Scope of Scientonomy - Descriptive and Normative
Ought a scientonomic theory be descriptive or normative?
There are at least three different sorts of questions concerning the process of scientific change; historical questions, theoretical questions, and methodological questions 1. Historical questions deal with actual courses of events such as what theories were accepted and what methods were employed at a particular time. Theoretical questions deal with such matters as the mechanisms of theory and method change. These are both sorts of descriptive questions. Methodological questions deal with normative matters such as what methods ought to be employed and what theories ought to be accepted. The question at issue is which of these sorts of questions ought to fall within the scope of scientonomy, and which should not. As a result, the answer to this question will determine which cases can be investigated through scientonomy.
In Scientonomy, the accepted answer to the question is:
- Scientonomy is a descriptive discipline whose main task is to explain the process of changes in the scientific mosaic. It is distinct from normative methodology, whose task is to evaluate and prescribe methods. The findings of scientonomy may be used in such normative evaluations, but scientonomy itself should not be expected to perform any normative functions.
Logical positivists were concerned with justifying scientific knowledge and progress. In their case, it was about increasing the probabilities. As a consequence, they believed that a theory of scientific change should be normative. After all, the actual scientific practices may concern many changes in belief that were not justified on epistemic grounds. An illustration of this tendency can be found in Alfred Jules Ayer's work engaged with questions of justification such as whether the principle of verifiability is justified rather than empirical questions about the behavior of the scientists.2
Likewise, Karl Popper believed that his theories were meant to be normative and he did not focus on studying the actual examples of science.3 However, both group occasionally employed examples from the history of science to persuade other philosophers. For instance, Popper used Eddington’s confirmation of Einstein’s theory to illustrate his concept of crucial experiments.4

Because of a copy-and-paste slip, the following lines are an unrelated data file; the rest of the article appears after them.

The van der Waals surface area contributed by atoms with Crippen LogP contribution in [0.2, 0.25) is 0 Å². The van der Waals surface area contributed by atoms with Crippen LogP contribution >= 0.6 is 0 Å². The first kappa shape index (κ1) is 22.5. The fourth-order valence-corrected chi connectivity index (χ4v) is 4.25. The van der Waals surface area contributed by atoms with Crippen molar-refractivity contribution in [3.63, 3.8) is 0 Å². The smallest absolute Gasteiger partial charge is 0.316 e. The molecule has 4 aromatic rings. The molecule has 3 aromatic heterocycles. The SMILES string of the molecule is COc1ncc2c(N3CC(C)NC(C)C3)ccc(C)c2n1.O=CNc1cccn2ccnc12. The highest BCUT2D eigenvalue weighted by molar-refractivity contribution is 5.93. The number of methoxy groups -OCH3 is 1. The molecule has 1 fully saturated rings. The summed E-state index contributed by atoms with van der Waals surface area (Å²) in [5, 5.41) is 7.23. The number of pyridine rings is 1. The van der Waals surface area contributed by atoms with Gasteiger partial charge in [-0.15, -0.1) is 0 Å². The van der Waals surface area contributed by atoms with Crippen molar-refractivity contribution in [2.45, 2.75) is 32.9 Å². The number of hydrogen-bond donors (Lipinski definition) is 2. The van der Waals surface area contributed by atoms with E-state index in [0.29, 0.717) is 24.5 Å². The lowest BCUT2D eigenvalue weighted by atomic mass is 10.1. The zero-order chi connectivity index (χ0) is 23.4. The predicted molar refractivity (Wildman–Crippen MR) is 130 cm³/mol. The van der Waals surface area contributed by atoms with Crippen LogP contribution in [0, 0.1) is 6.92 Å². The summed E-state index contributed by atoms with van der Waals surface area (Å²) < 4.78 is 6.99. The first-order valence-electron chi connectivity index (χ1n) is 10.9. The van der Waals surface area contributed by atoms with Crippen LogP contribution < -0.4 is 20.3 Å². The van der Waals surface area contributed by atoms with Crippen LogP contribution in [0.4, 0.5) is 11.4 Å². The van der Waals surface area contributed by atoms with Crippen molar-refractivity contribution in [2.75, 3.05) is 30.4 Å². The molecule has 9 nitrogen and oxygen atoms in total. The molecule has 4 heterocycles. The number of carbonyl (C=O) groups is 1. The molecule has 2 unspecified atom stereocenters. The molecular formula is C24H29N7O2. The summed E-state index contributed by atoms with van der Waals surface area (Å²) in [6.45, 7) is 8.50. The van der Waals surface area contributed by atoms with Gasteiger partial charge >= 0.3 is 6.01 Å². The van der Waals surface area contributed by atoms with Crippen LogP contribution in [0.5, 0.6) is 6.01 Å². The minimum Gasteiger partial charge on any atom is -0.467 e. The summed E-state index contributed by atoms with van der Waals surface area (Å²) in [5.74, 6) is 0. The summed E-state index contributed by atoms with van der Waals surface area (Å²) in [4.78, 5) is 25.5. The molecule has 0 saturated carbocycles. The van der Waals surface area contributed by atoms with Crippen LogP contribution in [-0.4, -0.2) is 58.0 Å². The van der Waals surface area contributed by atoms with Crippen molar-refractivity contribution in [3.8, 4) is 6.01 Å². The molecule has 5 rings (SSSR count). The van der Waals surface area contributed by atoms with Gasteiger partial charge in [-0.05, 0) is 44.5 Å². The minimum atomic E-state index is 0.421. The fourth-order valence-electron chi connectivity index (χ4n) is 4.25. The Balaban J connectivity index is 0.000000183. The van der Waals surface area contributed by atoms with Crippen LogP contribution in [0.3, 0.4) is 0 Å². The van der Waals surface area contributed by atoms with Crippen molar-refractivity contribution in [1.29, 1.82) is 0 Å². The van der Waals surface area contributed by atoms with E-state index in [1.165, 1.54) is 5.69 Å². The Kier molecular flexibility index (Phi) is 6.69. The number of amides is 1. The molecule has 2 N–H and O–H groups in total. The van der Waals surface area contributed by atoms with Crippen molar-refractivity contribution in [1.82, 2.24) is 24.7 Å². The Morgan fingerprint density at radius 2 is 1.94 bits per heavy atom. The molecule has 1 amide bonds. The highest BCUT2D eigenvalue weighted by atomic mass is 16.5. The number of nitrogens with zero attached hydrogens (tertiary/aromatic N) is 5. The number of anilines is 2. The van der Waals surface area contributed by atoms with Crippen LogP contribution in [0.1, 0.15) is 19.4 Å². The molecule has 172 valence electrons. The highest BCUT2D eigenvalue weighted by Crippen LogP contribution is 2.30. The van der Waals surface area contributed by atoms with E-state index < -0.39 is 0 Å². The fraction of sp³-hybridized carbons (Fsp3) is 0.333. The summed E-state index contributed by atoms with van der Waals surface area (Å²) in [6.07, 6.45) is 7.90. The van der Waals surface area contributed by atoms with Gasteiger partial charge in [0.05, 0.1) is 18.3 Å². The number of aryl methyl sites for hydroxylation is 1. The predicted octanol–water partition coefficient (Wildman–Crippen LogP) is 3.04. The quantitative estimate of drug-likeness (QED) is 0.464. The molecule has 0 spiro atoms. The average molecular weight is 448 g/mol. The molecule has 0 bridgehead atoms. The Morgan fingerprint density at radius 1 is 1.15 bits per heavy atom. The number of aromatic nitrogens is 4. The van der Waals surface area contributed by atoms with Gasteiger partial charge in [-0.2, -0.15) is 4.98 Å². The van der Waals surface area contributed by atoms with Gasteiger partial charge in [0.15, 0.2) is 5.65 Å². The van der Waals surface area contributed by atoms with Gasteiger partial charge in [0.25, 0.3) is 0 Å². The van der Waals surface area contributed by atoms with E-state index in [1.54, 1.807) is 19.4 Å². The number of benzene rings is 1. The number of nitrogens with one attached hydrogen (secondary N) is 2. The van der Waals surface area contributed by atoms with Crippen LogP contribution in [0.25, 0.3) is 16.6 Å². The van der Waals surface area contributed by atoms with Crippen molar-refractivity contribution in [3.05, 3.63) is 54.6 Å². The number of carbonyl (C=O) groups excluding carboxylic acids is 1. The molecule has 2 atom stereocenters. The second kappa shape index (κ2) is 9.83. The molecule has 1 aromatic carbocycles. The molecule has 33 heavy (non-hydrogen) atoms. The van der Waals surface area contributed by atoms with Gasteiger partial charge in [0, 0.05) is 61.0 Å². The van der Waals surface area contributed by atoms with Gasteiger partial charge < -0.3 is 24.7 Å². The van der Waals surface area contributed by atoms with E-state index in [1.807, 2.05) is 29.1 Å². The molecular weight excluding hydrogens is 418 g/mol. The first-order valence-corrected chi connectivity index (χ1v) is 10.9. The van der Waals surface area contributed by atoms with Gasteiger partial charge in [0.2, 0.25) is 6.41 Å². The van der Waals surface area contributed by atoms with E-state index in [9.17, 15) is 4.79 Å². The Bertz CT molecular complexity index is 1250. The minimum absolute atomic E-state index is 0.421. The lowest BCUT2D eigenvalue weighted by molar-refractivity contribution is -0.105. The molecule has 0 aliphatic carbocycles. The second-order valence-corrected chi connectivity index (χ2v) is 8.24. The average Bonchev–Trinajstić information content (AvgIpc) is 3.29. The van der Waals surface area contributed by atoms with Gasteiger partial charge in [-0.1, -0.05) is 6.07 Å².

Imre Lakatos distinguished between internal and external history of science. The latter is concerned with what actually happened during an episode of scientific change while the former is about justifying the scientific change on grounds that are epistemically acceptable.5 Internal history of science is about reconstructing a scientific episode and justifying it by using the normative theories we possess.5
After the Structure of Scientific Revolutions was published, Thomas Kuhn changed the view of the entire field. He showed that many of the scientific changes were completely different from the normative philosophical views of how good science ought to be conducted. For example, scientists often tolerated the existence of anomalies which would not be permitted according to the naive falsificationist view Popper defended in his work the Logic of Scientific Discovery.6 3This led to a disenchantment over the normative theories due to the fact that it they were not justifying the actual science as it is conducted. Given that the main reason for normative justification of various scientific practices was justifying the epistemic authority of science, philosophers of science began accepting that the actual practice of science should be the starting point of philosophical theories. This move away from the purely normative theories to the historically informed theories of science is often called the historicist turn in the philosophy of science literature.
Sociologists of scientific knowledge focused on the workings of actual science as well. Proponents of the Strong Programme had many case studies where they examined individual case studies. For example, one study focused the role of Pasteur’s beliefs on the scientific positions he held.7 This work applied an empirical framework instead of a priori theorizing about what Pasteur might have believed.7